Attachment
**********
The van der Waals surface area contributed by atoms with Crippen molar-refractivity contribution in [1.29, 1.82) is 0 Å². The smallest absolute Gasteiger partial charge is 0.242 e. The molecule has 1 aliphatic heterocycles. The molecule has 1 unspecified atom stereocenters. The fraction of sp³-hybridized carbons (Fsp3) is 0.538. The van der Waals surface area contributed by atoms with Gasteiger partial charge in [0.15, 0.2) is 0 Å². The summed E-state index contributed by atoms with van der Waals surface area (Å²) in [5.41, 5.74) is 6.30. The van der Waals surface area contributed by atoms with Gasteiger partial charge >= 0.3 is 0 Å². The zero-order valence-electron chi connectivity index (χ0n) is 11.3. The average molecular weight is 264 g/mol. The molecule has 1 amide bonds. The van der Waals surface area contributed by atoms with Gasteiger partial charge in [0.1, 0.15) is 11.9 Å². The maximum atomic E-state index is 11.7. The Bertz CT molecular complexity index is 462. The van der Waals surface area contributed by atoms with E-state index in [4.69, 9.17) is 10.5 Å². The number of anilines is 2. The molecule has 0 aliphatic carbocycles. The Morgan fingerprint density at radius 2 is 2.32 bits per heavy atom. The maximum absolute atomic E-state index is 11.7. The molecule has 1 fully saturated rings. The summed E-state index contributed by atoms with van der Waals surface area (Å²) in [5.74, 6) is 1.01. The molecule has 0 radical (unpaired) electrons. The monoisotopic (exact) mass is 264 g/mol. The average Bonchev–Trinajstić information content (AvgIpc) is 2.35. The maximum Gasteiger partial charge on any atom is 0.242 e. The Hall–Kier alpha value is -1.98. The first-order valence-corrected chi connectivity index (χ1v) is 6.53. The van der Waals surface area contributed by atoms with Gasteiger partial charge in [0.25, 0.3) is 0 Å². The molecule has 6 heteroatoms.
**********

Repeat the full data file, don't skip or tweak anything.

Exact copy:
The van der Waals surface area contributed by atoms with Crippen molar-refractivity contribution in [1.29, 1.82) is 0 Å². The smallest absolute Gasteiger partial charge is 0.242 e. The molecule has 1 aliphatic heterocycles. The molecule has 1 unspecified atom stereocenters. The fraction of sp³-hybridized carbons (Fsp3) is 0.538. The van der Waals surface area contributed by atoms with Gasteiger partial charge in [0.15, 0.2) is 0 Å². The summed E-state index contributed by atoms with van der Waals surface area (Å²) in [5.41, 5.74) is 6.30. The van der Waals surface area contributed by atoms with Gasteiger partial charge >= 0.3 is 0 Å². The zero-order valence-electron chi connectivity index (χ0n) is 11.3. The average molecular weight is 264 g/mol. The molecule has 1 amide bonds. The van der Waals surface area contributed by atoms with Gasteiger partial charge in [0.1, 0.15) is 11.9 Å². The maximum atomic E-state index is 11.7. The Bertz CT molecular complexity index is 462. The van der Waals surface area contributed by atoms with E-state index in [4.69, 9.17) is 10.5 Å². The number of anilines is 2. The molecule has 0 aliphatic carbocycles. The Morgan fingerprint density at radius 2 is 2.32 bits per heavy atom. The maximum absolute atomic E-state index is 11.7. The molecule has 1 fully saturated rings. The summed E-state index contributed by atoms with van der Waals surface area (Å²) in [5.74, 6) is 1.01. The molecule has 0 radical (unpaired) electrons. The monoisotopic (exact) mass is 264 g/mol. The average Bonchev–Trinajstić information content (AvgIpc) is 2.35. The maximum Gasteiger partial charge on any atom is 0.242 e. The Hall–Kier alpha value is -1.98. The first-order valence-corrected chi connectivity index (χ1v) is 6.53. The van der Waals surface area contributed by atoms with Gasteiger partial charge in [0.25, 0.3) is 0 Å². The molecule has 6 heteroatoms.